Two pastors have been killed in the Kenyan port of Mombasa over the weekend.
Pastor Charles Mathole of the Mombasa Kisauni Redeemed Gospel Church (age unknown), was shot dead by unknown attackers at his church on Saturday evening as he prepared his Sunday sermon.
On Sunday, unknown attackers also killed Pastor Ibrahim Kithaka of Kilifi East Africa Pentecostal Church. His body was found in a thicket. Two boys accompanying him are missing. His motorcycle was found a few meters from his body.
The crimes took place as Kenyans marked one month since the Westgate Terror attack. A few days later, radical Sheikh Ibrahim Ismail was killed by unknown persons. Rioters protesting Sheikh Ibrahim’s killing torched the Majengo Salvation Army Church. Tension has remained high after this even as church leaders called on the government to assure their security.
OD Partners in the area said the atmosphere remained tense in the area following the murder of Sheikh Ibrahim and his three companions.
“Church leaders have all received threatening text messages in the past, but they have increased since the sheikh was killed,” said a local pastor we spoke to.
“The text messages from an unknown number say, ‘Be prepared, we are coming for you.’ We reported them to the police, but no arrests have been made.”
“Two weeks ago, there was a very bad and open air debate near where the radical leaders openly incited local youth against Christians. They also abused us very badly. We reported to the OCPD (Officer Commanding Police Division) who promised to disband the meeting, but did not,” reported another leader.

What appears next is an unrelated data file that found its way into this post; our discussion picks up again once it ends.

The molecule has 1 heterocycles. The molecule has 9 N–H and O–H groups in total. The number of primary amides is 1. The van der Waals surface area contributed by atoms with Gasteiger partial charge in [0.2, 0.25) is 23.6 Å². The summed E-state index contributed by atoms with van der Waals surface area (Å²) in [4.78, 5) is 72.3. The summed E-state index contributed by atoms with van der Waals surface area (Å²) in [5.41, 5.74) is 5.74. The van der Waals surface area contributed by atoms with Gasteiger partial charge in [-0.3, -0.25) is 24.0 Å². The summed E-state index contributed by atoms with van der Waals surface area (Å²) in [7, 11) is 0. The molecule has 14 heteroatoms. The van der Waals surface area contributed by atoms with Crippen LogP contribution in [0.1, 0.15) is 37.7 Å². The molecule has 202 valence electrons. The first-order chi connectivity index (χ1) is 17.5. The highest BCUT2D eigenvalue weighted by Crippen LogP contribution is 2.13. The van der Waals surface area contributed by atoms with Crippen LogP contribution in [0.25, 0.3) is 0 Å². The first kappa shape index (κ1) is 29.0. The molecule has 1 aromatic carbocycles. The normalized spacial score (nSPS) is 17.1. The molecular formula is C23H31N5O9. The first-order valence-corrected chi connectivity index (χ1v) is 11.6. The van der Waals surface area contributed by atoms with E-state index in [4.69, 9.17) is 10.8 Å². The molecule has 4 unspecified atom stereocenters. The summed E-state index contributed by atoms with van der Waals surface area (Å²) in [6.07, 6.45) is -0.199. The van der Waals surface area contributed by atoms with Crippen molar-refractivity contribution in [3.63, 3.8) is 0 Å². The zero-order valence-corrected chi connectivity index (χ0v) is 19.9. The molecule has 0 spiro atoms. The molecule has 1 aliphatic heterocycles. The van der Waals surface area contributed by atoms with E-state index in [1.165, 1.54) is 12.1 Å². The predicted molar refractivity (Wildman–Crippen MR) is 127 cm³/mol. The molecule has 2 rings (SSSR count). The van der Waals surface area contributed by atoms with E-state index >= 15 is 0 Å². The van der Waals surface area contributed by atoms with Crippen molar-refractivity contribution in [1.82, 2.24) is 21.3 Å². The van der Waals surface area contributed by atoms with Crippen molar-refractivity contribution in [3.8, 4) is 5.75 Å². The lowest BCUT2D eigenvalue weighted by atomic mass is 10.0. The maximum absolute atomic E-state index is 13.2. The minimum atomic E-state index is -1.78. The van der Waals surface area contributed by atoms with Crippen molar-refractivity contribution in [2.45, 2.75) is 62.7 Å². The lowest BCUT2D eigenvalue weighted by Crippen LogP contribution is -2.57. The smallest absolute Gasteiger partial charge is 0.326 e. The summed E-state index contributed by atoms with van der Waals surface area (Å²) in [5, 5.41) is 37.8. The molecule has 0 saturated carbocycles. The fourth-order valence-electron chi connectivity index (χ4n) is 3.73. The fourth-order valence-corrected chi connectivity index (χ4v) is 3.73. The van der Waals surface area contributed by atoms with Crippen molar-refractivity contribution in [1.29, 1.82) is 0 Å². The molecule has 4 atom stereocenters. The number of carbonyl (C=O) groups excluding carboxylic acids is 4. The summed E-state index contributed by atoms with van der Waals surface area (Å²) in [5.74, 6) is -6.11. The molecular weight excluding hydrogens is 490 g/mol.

“We also hear [rumours] that [extremists] have targeted five specific churches for destruction. We do not know which churches those are but we have informed the police of this too.”
Mombasa Church Forum Pastors issued a statement on Monday protesting the killing of the two pastors and called on the government to intensify security.
“The Mombasa Church Forum categorically states that no attack on Christians or their church leaders will deter us from our way of worship and our freedom of religion. To the perpetrators of these heinous attacks, we hereby state that we will not be intimidated and will continue to worship our Lord in our churches,” said Bishop Wilfred Lai, Chairman of the Mombasa Church Forum.
Asked how the local churches and their leaders are coping with the situation, one partner said, “We are sad (about the deaths) but we remain strong. God is our refuge. No one can run away from death. I can only rest in the knowledge that God will protect me and my family.”
“The sad bit is that things like these affect church attendance and congregation numbers reduce. But they are also very suspicious of any new person that comes to church, and are not as welcoming as before. It is natural because they are afraid for their lives.”
“Pray with us for God’s protection. Pray also for the pastors’ encouragement as the stress and worry are enough reason to cause missionaries to run away from the area.”
“It is interesting that despite all that is happening, I have no fear! But if there is a time we church leaders and missionaries have to be tested, it is now. It is in this time of constantly wondering if you will be killed next that our calling is really tested. May God give all Christians here more strength and grace! We need it.”